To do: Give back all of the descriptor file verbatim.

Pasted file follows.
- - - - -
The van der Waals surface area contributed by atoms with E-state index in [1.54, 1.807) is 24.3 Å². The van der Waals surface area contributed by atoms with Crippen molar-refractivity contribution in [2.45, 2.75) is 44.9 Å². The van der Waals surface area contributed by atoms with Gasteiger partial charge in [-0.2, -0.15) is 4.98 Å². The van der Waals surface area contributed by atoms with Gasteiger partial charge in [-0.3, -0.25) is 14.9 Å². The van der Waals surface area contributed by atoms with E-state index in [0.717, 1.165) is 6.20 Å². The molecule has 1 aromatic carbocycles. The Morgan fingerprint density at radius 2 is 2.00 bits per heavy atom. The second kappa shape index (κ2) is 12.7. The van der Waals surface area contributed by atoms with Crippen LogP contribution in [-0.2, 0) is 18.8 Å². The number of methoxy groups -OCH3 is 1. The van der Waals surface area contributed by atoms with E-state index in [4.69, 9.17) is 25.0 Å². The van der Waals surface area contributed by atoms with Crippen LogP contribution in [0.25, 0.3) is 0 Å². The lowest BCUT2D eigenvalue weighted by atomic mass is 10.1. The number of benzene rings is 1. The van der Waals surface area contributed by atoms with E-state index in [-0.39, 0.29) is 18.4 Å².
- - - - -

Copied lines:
The van der Waals surface area contributed by atoms with E-state index in [1.54, 1.807) is 24.3 Å². The van der Waals surface area contributed by atoms with Crippen molar-refractivity contribution in [2.45, 2.75) is 44.9 Å². The van der Waals surface area contributed by atoms with Gasteiger partial charge in [-0.2, -0.15) is 4.98 Å². The van der Waals surface area contributed by atoms with Gasteiger partial charge in [-0.3, -0.25) is 14.9 Å². The van der Waals surface area contributed by atoms with E-state index in [0.717, 1.165) is 6.20 Å². The molecule has 1 aromatic carbocycles. The Morgan fingerprint density at radius 2 is 2.00 bits per heavy atom. The second kappa shape index (κ2) is 12.7. The van der Waals surface area contributed by atoms with Crippen LogP contribution in [-0.2, 0) is 18.8 Å². The number of methoxy groups -OCH3 is 1. The van der Waals surface area contributed by atoms with E-state index in [4.69, 9.17) is 25.0 Å². The van der Waals surface area contributed by atoms with Crippen LogP contribution in [0.25, 0.3) is 0 Å². The lowest BCUT2D eigenvalue weighted by atomic mass is 10.1. The number of benzene rings is 1. The van der Waals surface area contributed by atoms with E-state index in [-0.39, 0.29) is 18.4 Å².